In this respect, I would like to explore the pedagogical applications of this study, treating China's social insurance as a case in the interactive diffusion of social policy among nation-states, which are in turn embedded in an international system.76 The framework of "interactive diffusion" addressed both structure and agency, mixture of emulation and learning, and implementation of the diffused policy. More importantly, it looked at diffusion over time, that is, the historical evolution of the diffusion of social policy; and it argued that in both learning and emulation, it was domestic forces rather than global models that determined the process. As the present study showed that the origins and evolution of China's social insurance in the twentieth century was embedded in the global historical context of the diffusion of two modes of social insurance around the world since the 1880s. It also revealed that the motive of Chinese policymakers to adopt the Soviet model in 1951 was to be recognized in the socialist world community. Moreover, Chinese domestic policymakers determined the specifics and timing of the adoption, while the Soviet models provided basic ideas and framework throughout the diffusion processes. For instance, Li Lisan certainly learned all the major principles and emulated many of the detailed contents of the Soviet model. However, he also modified system to fit in China's situations, especially China's poor administration ability, low level of economic development, and the difficulties in China's state revenues. Furthermore, the implementation of the Soviet-style labor insurance turned out to be a failure, due to China's domestic political constrains. The periods of Great Leap Forward and the Cultural Revolution, which emphasized the role of politics through mass mobilizations, destroyed the Soviet-style labor insurance system which relied on stable institutions and professionals to survive and sustain.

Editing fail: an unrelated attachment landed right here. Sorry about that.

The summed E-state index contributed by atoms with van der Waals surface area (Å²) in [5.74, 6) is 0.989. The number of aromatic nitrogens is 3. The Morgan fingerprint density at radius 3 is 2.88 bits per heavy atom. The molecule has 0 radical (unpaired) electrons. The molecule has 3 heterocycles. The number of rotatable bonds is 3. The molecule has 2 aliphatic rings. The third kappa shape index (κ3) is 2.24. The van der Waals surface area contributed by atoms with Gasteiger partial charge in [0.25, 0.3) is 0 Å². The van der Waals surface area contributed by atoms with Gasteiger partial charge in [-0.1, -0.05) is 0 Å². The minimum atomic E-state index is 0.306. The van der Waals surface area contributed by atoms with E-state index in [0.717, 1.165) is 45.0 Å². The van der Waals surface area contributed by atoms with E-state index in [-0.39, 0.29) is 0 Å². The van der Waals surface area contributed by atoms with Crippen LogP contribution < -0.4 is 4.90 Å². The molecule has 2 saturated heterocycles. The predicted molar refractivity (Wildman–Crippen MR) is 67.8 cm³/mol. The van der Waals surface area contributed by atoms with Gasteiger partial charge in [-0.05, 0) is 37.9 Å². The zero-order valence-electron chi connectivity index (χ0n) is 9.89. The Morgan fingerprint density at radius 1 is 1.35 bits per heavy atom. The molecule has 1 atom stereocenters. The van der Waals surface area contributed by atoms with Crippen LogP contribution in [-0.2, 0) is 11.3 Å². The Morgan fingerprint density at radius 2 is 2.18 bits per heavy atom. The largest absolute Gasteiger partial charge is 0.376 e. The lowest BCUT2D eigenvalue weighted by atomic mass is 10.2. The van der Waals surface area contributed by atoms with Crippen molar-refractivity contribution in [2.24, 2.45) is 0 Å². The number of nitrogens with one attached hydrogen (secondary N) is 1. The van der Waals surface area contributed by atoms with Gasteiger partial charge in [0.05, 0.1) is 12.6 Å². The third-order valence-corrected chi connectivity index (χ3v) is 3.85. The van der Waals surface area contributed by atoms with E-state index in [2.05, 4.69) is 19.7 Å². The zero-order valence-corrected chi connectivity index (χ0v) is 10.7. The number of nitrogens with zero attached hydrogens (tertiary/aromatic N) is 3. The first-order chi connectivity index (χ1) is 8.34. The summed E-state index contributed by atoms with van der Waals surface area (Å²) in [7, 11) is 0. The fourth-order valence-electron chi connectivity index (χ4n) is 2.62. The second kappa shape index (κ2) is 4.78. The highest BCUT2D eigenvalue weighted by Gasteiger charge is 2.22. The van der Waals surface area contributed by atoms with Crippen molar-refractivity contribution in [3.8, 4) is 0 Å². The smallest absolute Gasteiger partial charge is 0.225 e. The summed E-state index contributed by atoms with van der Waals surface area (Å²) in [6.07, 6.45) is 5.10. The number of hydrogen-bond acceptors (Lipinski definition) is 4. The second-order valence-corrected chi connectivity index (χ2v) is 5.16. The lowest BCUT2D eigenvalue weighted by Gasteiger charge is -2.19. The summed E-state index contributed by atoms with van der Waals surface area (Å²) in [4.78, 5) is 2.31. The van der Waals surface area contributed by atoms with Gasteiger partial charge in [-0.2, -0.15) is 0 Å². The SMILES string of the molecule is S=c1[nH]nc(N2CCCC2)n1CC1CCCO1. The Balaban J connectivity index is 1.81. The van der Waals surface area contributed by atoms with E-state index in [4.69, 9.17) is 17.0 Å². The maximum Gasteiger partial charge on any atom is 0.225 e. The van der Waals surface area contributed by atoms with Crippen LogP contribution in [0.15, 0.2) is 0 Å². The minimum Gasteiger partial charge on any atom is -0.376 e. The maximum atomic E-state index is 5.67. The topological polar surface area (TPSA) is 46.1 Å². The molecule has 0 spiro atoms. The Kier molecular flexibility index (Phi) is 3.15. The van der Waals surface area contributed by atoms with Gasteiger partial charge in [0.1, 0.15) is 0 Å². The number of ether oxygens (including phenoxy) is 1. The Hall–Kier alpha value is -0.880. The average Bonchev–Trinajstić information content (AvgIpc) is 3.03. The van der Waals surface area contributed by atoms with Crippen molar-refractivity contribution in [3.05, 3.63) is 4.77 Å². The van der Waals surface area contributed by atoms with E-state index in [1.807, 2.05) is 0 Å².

1 The author wishes to extend her heartfelt thanks to Phyllis Pobst of Arkansas State U., Marc Jason Gilbert (the journal editor), Patrick Manning of U. Pittsburgh, and the reviewers for their insightful comments and detailed corrections on the earlier versions of this article. Also, warmest thanks to Mr. Johan Cauwenbergh and Ms. Xiaolin Yi (officials of European Union) for allowing me to use the EU-China logon and other related pictures.